Inhaled bronchodilators may be used as needed for dogs already on daily steroids if they are experiencing increased cough, wheeze or increased respiratory rate and effort at rest.
dosing strategies for Using Inhaled Medication to Treat Canine Respiratory Diseases
Developed by Dr. Philip Padirid
Inhaled Corticosteriods Dosage Notes
  • Flovent HFA Metered Dose Inhaler (Fluticasone Propionate) - 100 µg, 220 µg
  • Dogs < 20kg: 1 actuation - 110 µg (125 µg in Canada) twice daily with AeroDawg* CAC.
  • Dogs > 20kg: 1 actuation - 220 µg (250 µg in Canada) twice daily with AeroDawg* CAC.
  • This treatment is usually required on a daily basis to minimize symptoms and airway inflammation that is the cause of the chronic symptoms.
  • The Flovent HFA canister typically holds enough drug for 120 actuations.  This is sufficient to treat one patient for two months when the administered dose is 1 puff BID.
  • Since inhaled corticosteroids take 7 to 10 days to reach full effect, dogs who are newly diagnosed with respiratory diseases may be given oral corticosteroids at the same time Flovent HFA is initiated, and over the next 2 to 3 weeks, oral drug administration may be tapered off.
  • Dogs that are currently on oral corticosteroids should be weaned off their oral medication over a 2 to 3 week period once the Flovent HFA treatment is started.
Inhaled Bronchodilators Dosage Notes
  • Albuterol Metered Dose Inhaler
  • Available through different manufacturers (eg. Ventolin, Proventil)
  • Single uniform strength - 90 µg/actuation
  • If required, use once daily prior to administering Flovent HFA or as needed for acute coughing and wheezing.
  • In emergencies, albuterol can often be used q 30 minutes for up to 4 to 6 hours without serious side effects.
  • Provides rapid relaxation of bronchoconstriction (usually within 1 to 5 minutes)
Adapted from:  Philip Padrid, DVM.  Use of Inhaled Medications to Treat Respiratory Disease in Dogs and Cats.  Journal of the American Hospital Association  2006;42:165-169
The goal of therapy with the AeroDawg* CAC is to reverse airflow obstruction (typically using bronchodilators) and control inflammation (typically using corticosteroids) in dogs. Once stabilized, a maintenance program can be implemented.
Therapeutic aerosol administration using puffers can generally be easily and efficiently completed within about five minutes.
Aerosol Therapy in Dogs and Cats
The use of aerosol therapy continues to grow. Click here to review an article by Dr. Rozanski which reviews procedures and commonly used medications.
Abstracts Use of Inhaled Medications to Treat Respiratory Diseases in Dogs and Cats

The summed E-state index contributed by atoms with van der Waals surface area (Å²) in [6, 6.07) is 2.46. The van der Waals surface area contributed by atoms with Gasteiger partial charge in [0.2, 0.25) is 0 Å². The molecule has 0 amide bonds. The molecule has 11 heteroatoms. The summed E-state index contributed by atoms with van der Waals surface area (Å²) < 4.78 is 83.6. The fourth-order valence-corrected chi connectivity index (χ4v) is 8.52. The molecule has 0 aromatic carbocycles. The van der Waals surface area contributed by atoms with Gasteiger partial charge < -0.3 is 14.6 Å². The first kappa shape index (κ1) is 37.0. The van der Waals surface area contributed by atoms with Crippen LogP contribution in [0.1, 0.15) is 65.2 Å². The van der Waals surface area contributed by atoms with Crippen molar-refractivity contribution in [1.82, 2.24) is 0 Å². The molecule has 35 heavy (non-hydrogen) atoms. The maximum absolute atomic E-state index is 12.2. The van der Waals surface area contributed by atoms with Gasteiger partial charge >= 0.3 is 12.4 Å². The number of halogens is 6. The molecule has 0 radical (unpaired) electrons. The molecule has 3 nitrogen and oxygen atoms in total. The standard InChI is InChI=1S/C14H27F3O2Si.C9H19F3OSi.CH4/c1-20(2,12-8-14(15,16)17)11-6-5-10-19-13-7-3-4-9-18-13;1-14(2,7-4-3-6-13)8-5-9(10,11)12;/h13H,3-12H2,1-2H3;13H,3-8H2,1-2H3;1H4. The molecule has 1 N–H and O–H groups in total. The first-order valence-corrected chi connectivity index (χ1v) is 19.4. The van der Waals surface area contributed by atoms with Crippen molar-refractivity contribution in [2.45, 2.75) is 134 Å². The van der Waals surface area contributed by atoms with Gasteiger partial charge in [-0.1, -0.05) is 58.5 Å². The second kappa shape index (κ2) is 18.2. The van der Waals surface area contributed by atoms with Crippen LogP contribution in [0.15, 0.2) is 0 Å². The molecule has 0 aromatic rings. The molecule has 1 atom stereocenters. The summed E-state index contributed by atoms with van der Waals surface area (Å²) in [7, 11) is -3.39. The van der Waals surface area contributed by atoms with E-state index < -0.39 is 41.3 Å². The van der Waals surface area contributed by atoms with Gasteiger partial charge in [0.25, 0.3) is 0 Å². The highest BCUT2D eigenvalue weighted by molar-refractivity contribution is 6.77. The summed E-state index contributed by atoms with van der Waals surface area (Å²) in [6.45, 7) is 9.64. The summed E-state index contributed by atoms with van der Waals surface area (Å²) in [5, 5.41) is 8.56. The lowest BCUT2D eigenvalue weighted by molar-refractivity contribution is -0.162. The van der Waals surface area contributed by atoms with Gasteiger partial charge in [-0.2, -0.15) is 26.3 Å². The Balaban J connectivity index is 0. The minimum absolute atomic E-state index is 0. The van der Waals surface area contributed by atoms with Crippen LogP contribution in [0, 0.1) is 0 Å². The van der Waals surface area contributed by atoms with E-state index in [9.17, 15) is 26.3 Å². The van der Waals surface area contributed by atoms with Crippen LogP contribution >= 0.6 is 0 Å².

Noninfectious disorders of the respiratory tract, including laryngitis, tracheitis, bronchitis, and asthma are common problems in dogs and cats. Traditional therapies have often included corticosteroids and bronchodilators given by mouth or injection. Side effects of this form of treatment can be severe and can result in cessation of therapy. Inhaled corticosteroid drugs are not as absorbed into the systemic circulation, do not result in significant side effects, and are now the standard of care for dogs and cats with respiratory diseases that would otherwise be treated with systemic medications.
Philip Padrid, DVM.  Use of Inhaled Medications to Treat Respiratory Diseases in Dogs and Cats.  J Am Anim Hosp Assoc. 2006; 42:165-169.
Management of 13 cases of canine respiratory disease using inhaled corticosteroids
Objectives: To determine the value of inhaled corticosteroids in the management of chronic inflammatory airway disease in dogs. Methods: Medical records of dogs that were presented for the investigation of respiratory disease were reviewed retrospectively. Criteria for inclusion were knowledge of previous medical treatment including side effects, diagnosis of the underlying disease, use of inhaled corticosteroids and at least two-months follow-up data.
Results: Thirteen dogs that fulfilled the criteria were identified. Ten dogs were diagnosed with chronic bronchitis and three with eosinophilic bronchopneumopathy. Four dogs had not previously received corticosteroid treatment for their respiratory disease, and all these showed a reduction or a resolution of clinical signs without obvious side effects after inhaled corticosteroid therapy. Nine dogs had previously received oral or parenteral corticosteroids for treatment of their respiratory disease and all had exhibited side effects. Five of these dogs were treated with inhaled corticosteroids alone, an all exhibited an improvement in clinical signs without observable side effects. The remaining four dogs were treated with a combination of inhaled and oral corticosteroids, and all showed improvement in clinical signs and reduction in side effects. Inhaled medication was well tolerated in all dogs.Clinical significance: Inhaled corticosteroids were used for the management of chronic bronchitis and eosinophilic bronchopneumopathy in 13 dogs, and these may have the advantage of reducing side effects associated with oral corticosteroids.
Bexfield NG, Foale RD, Davison LJ, Watson PJ, Skelly BJ, Herrtage ME.  Management of 13 cases of canine respiratory disease using inhaled corticosteroids.  Journal of Small Animal Practice. 2006; 47: 377-382.
This study summary includes some of the more recent and relevant studies on the use of inhaled medication to treat respiratory disease in small animals.

Product Literature

Lizzie’s BlogRead an account of how Lizzie and her owner were able to turn her health around in just 6 short months of treatment using the AeroDawg* CAC.
Click here to read the whole story.


AeroDawg* Canine Aerosol Chamber Literature Product Information Brochure
Designed to help your patients feel more comfortable with their new device.  Frequently Asked Questions, product features and our easy-to-use instructions are reviewed.

High Resolution File – For Print
These files may take additional time to download.

Dosing Sheet
Guidelines for using inhaled medication to treat canine respiratory diseases. Adapted from a published study in the Journal of the American Animal Hospital Association by Dr. Phillip Padrid.

frequently asked questions
Answers to some of the most common questions we get about the AeroDawg* EAC.
This study summary includes some of the more recent and relevant studies on the use of inhaled medication to treat respiratory disease in small animals.

Animals Have Asthma Too! Poster
Consumer focused poster that features all three varieties of chamber to help pet owners understand that their animals need help to Breathe Easier.  Finished size is 24” x 33”.

Further Reading Articles and abstracts pertaining to aerosol drug delivery in canines with respiratory disease.
The management of suspected allergic airway diseases in dogs